Don’t forget to record your rehearsals. Listening back can be the best way to learn what you are doing wrong and right. You’ll improve more quickly by listening back to what you did.
And if you aren’t lucky enough to have a place to rehearse, finding good rehearsal space can be a pain. You definitely want to be somewhere that you will feel comfortable. You want to be able to play at a realistic volume for the type of music that you play (within limits).
If you’re looking for a place to rehearse here’s some suggestions…
1. Rehearsal studios for hire.
2. Clubs on an off night.
3. A business that is closed at night (and has space)
4. Storage facilities
But remember the goal is to come out with enough good songs to go get some work. So you have to balance the fun with the business at hand. Try to have some set goals for each rehearsal. It’s best to have these before you rehearse…
1. A written list of songs with the chords and the words. Make sure you have enough copies for everyone. Be sure everyone has bought into the song list in advance if possible. Don’t waste your time trying to figure out songs at the rehearsal. Try and get them sorted out in advance at home.
2. Rough arrangements for the songs in advance. Of course, this may change as you rehearse.
3. A goal of how many songs you want to get through at each rehearsal.
Rehearsal is really where the band will come to life. It will sometimes be hard work and often hard to listen to. But putting in the work practicing is where great bands come from.
Here’s some other pages on my site you might find helpful as you learn how to play in a band..
This part is harder than you think. You certainly want something that is clever and expresses your bands style and genre. But don’t get too far out there. Remember you’ll have to live with this name for a long time (if you are lucky).
The good news is once your name is established it won’t mean much as a phrase. It will now represent you and your music. Who when they hear the name “The Beatles,” doesn’t just think of their music or their members instead of the clever use of the word “Beat”? That’s when you know your band brand is clearly established. It takes on a whole new meaning.
Put Up A Website
The reason you want all three is because each will serve a different role in your Fan Funnel. What’s that? That’s the way you turn acquaintances into stark-raving-fans… Fans that come to gigs and maybe buy merchandise.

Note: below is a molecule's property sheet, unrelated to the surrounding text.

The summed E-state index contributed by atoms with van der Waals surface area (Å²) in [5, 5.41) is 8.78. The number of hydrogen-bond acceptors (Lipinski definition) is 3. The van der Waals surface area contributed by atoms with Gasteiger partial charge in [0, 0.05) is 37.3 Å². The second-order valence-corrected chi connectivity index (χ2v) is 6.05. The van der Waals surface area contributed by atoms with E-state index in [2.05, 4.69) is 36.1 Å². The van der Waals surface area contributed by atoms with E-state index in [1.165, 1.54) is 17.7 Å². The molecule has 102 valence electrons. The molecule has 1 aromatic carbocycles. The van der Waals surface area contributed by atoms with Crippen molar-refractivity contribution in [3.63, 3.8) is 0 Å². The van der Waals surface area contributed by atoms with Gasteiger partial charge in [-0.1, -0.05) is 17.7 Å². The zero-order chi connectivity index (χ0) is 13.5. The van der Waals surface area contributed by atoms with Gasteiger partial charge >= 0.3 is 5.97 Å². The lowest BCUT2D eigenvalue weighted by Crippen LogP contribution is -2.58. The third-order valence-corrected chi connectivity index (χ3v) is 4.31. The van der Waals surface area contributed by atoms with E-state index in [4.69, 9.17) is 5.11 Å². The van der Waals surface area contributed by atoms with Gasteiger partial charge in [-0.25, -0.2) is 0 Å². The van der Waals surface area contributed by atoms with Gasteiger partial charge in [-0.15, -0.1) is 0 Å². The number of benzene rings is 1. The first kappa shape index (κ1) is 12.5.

But do you really need a website?
Yes you do! Because an actual website is the place you will have the most control over how you connect with your fans, how it looks and how you interact with visitors. For example… you definitely want to get a visitor’s email address. Why? So you can stay in touch and let them know what’s going on and when the next show is. It also lets you know they are truly a fan. It’s a bit of a commitment to give someone your email address. People don’t do it lightly these days.
Also you can put Google Analytics on a website and find out which pages they visited and how long they stayed and track how they bought your CD or merch. Facebook and Twitter and YouTube don’t give you the same degree of control that a website does.
These days, the number one way a band makes money is doing gigs. Sure you may be able to sell some CD’s or maybe a tee shirt, but unless you are out there gigging and have fans showing up, nothing will really happen.
So once you meet a potential admirer you have to convince them to keep in touch and become a fan. You’ll want a way to turn them onto your music and then let them know about gigs. You’ll do this on your website’s blog, on your Facebook page and by sending them a reminder email. That’s how the game is played these days.
If you’ve decided you want to make money doing this music thing, then sooner or later you’re going to have to get some paying gigs. Of course, if you are just doing it for fun, then you may find lots of places looking for a free band or for cheap.